Effects of hepatitis C virus on suppressor of cytokine signaling mRNA levels: Comparison between different genotypes and core protein sequence analysis
Article first published online: 18 APR 2011
Copyright © 2011 Wiley-Liss, Inc.
Journal of Medical Virology
Volume 83, Issue 6, pages 1005–1015, June 2011
How to Cite
Pascarella, S., Clément, S., Guilloux, K., Conzelmann, S., Penin, F. and Negro, F. (2011), Effects of hepatitis C virus on suppressor of cytokine signaling mRNA levels: Comparison between different genotypes and core protein sequence analysis. J. Med. Virol., 83: 1005–1015. doi: 10.1002/jmv.22072
- Issue published online: 18 APR 2011
- Article first published online: 18 APR 2011
- Manuscript Accepted: 27 JAN 2011
- Swiss National Science Foundation. Grant Numbers: 320000-116544, 314730-130498
- Leenaards Foundation
- French Agence Nationale pour la Recherche sur le SIDA et les Hépatites Virales (ANRS)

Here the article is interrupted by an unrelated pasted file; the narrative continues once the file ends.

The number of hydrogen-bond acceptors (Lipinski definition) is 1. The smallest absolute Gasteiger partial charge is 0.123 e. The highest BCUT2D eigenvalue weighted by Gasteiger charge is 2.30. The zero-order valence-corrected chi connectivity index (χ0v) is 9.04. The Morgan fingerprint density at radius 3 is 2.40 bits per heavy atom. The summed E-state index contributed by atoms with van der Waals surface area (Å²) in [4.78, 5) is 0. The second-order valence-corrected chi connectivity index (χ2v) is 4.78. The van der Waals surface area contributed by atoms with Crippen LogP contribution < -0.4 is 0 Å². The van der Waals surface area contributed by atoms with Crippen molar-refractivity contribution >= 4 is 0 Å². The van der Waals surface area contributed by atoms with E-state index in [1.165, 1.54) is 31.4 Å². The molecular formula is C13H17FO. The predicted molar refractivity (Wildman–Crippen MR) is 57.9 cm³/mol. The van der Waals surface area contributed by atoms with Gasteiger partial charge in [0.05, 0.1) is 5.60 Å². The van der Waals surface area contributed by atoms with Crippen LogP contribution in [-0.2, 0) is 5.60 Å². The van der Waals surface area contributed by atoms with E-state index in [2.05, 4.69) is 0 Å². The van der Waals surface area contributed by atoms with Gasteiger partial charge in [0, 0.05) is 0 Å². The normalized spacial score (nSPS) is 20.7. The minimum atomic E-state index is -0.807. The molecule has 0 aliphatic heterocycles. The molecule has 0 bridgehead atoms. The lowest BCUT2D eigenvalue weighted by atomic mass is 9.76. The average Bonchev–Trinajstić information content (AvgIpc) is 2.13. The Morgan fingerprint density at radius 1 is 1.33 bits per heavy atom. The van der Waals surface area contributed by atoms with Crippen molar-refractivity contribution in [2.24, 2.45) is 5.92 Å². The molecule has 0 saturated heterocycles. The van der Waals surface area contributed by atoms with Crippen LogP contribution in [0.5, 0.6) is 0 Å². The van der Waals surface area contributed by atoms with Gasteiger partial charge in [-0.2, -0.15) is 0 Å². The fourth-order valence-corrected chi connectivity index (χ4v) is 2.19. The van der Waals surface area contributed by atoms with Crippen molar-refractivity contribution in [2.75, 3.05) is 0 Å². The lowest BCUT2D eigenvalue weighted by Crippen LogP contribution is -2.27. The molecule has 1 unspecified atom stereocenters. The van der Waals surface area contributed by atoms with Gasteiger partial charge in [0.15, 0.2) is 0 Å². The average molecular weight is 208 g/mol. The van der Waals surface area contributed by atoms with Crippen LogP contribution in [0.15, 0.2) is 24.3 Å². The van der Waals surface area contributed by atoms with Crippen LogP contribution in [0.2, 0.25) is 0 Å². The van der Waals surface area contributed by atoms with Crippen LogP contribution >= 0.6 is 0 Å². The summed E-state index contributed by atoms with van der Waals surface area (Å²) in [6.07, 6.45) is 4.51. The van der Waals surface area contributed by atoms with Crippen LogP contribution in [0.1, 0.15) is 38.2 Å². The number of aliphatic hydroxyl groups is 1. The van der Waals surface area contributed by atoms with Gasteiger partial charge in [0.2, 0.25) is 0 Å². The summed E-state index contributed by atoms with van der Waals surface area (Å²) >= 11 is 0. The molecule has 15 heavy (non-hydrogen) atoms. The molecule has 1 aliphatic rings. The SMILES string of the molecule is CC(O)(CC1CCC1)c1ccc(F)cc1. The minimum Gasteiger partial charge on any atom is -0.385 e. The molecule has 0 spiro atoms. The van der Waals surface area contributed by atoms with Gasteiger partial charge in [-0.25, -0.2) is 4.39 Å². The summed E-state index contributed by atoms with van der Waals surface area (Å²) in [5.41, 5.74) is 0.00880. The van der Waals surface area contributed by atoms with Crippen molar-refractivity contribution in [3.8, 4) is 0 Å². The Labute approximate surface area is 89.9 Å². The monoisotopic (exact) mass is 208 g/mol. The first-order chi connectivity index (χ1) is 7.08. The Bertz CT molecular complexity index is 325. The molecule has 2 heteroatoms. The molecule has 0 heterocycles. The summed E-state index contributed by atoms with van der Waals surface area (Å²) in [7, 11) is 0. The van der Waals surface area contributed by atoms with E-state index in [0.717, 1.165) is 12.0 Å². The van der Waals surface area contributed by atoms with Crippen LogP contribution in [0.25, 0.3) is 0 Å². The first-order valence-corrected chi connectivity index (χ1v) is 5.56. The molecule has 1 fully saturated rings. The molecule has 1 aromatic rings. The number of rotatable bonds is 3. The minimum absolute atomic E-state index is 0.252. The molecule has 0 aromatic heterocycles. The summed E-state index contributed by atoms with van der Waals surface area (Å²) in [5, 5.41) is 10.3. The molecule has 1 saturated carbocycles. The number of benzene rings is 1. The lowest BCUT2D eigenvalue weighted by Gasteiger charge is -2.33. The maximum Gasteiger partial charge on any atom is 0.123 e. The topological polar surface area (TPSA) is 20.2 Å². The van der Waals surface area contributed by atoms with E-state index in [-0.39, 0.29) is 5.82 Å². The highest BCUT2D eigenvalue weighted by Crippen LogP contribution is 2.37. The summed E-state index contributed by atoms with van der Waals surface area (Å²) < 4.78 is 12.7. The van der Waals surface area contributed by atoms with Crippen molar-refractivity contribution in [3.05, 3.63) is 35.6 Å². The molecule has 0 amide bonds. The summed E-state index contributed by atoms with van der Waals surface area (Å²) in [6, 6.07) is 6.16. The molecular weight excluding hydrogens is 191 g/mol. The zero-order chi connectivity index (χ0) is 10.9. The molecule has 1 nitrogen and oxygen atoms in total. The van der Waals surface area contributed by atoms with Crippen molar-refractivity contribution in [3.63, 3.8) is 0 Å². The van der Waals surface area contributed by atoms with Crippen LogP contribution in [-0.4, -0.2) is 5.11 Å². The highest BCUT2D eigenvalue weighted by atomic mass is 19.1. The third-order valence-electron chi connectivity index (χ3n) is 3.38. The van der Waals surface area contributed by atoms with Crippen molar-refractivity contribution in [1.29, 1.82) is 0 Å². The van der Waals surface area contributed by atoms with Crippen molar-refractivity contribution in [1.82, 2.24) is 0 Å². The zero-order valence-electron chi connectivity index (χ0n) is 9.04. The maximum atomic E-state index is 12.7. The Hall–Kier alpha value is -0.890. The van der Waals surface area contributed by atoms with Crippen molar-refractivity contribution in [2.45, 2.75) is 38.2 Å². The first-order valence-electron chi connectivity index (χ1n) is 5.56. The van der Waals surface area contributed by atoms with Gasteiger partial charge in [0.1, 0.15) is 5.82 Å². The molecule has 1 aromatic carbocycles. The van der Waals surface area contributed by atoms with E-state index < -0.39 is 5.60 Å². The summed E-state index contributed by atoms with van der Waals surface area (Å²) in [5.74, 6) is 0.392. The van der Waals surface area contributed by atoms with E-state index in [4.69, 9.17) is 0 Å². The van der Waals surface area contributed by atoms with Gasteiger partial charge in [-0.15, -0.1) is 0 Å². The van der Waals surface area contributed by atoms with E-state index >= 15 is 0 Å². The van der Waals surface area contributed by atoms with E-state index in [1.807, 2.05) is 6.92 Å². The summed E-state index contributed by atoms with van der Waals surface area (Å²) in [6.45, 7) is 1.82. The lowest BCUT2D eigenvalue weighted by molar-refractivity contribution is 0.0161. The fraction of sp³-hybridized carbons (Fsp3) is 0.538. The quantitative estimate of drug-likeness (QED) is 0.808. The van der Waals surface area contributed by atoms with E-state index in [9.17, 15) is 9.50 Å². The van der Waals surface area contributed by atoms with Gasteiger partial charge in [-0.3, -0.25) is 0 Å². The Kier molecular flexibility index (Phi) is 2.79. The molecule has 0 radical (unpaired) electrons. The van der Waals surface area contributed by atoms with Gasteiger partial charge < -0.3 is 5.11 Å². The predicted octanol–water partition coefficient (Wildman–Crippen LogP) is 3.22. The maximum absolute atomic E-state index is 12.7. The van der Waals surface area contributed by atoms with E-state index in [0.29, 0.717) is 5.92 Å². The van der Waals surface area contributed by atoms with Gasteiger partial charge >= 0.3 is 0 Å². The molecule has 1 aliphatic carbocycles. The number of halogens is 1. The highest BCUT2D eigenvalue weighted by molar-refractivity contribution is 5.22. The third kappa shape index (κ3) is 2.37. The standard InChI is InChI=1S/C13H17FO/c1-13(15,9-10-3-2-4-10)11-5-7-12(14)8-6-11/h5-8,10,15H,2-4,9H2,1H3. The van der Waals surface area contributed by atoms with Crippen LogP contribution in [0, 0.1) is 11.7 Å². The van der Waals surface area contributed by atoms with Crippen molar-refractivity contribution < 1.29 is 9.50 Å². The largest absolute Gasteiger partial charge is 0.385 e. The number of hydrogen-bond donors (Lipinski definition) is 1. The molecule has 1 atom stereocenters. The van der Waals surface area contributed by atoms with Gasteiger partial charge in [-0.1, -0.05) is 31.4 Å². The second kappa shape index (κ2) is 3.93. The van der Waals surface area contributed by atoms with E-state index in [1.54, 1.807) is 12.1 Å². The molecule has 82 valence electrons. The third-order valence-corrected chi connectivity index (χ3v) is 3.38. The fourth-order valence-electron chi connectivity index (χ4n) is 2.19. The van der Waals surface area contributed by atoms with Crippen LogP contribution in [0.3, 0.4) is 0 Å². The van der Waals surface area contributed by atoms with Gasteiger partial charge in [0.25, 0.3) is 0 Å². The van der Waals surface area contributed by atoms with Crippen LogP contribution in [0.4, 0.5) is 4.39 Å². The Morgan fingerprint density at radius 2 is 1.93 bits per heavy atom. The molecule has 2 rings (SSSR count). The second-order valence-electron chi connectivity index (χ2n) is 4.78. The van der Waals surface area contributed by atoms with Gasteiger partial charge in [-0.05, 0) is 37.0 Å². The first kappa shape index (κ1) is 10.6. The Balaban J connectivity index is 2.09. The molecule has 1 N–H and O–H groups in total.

Glucose metabolism disturbances, including insulin resistance and type 2 diabetes, are frequent and important cofactors of hepatitis C. Increasing epidemiological and experimental data suggest that all major genotypes of hepatitis C virus (HCV), albeit to a different extent, cause insulin resistance. The HCV core protein has been shown to be sufficient to impair insulin signaling in vitro through several post-receptorial mechanisms, mostly via the activation of suppressor of cytokine signaling (SOCS) family members and the consequent decrease of insulin receptor substrate-1 (IRS-1). The levels of IRS-1 and SOCS were investigated upon expression of the core protein of HCV genotypes 1–4. Furthermore, the core protein sequences were analyzed to identify the amino acid residues responsible for IRS-1 decrease, with particular regard to SOCS mRNA deregulation. The results suggest that the activation of SOCS family members is a general mechanism associated with the common HCV genotypes. A rare genotype 1b variant, however, failed to activate any of the SOCS tested: this allowed to analyze in detail the distinct amino acid sequences responsible for SOCS deregulation. By combining approaches using intergenotypic chimeras and site-directed mutagenesis, genetic evidence was provided in favor of a role of amino acids 49 and 131 of the HCV core-encoding sequence in mediating SOCS transactivation. J. Med. Virol. 83:1005–1015, 2011. © 2011 Wiley-Liss, Inc.